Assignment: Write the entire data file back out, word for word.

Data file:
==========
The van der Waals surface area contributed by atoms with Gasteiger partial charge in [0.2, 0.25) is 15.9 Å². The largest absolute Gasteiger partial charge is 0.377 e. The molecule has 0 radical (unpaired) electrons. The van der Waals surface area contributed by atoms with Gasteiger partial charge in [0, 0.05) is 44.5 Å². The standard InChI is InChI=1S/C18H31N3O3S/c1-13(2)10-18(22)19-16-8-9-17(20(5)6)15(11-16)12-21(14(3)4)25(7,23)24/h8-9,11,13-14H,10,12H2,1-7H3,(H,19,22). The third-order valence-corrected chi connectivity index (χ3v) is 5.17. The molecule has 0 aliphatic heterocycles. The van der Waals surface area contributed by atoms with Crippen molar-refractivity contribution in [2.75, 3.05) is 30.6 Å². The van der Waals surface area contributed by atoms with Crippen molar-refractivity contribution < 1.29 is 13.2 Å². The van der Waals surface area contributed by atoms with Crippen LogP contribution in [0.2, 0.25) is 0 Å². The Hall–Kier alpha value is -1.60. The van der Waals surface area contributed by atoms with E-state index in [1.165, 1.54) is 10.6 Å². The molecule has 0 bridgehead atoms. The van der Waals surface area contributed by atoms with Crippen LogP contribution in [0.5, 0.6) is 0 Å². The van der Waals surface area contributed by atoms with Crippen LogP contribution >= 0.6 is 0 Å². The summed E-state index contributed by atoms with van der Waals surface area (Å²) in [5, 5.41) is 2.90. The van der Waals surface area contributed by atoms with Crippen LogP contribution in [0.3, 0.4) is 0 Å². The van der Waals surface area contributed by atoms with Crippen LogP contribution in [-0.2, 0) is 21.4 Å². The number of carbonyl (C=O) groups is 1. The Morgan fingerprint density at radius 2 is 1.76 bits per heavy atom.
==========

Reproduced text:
The van der Waals surface area contributed by atoms with Gasteiger partial charge in [0.2, 0.25) is 15.9 Å². The largest absolute Gasteiger partial charge is 0.377 e. The molecule has 0 radical (unpaired) electrons. The van der Waals surface area contributed by atoms with Gasteiger partial charge in [0, 0.05) is 44.5 Å². The standard InChI is InChI=1S/C18H31N3O3S/c1-13(2)10-18(22)19-16-8-9-17(20(5)6)15(11-16)12-21(14(3)4)25(7,23)24/h8-9,11,13-14H,10,12H2,1-7H3,(H,19,22). The third-order valence-corrected chi connectivity index (χ3v) is 5.17. The molecule has 0 aliphatic heterocycles. The van der Waals surface area contributed by atoms with Crippen molar-refractivity contribution in [2.75, 3.05) is 30.6 Å². The van der Waals surface area contributed by atoms with Crippen molar-refractivity contribution < 1.29 is 13.2 Å². The van der Waals surface area contributed by atoms with Crippen LogP contribution in [0.2, 0.25) is 0 Å². The Hall–Kier alpha value is -1.60. The van der Waals surface area contributed by atoms with E-state index in [1.165, 1.54) is 10.6 Å². The molecule has 0 bridgehead atoms. The van der Waals surface area contributed by atoms with Crippen LogP contribution in [0.5, 0.6) is 0 Å². The van der Waals surface area contributed by atoms with Crippen LogP contribution >= 0.6 is 0 Å². The summed E-state index contributed by atoms with van der Waals surface area (Å²) in [5, 5.41) is 2.90. The van der Waals surface area contributed by atoms with Crippen LogP contribution in [0.3, 0.4) is 0 Å². The van der Waals surface area contributed by atoms with Crippen LogP contribution in [-0.2, 0) is 21.4 Å². The number of carbonyl (C=O) groups is 1. The Morgan fingerprint density at radius 2 is 1.76 bits per heavy atom.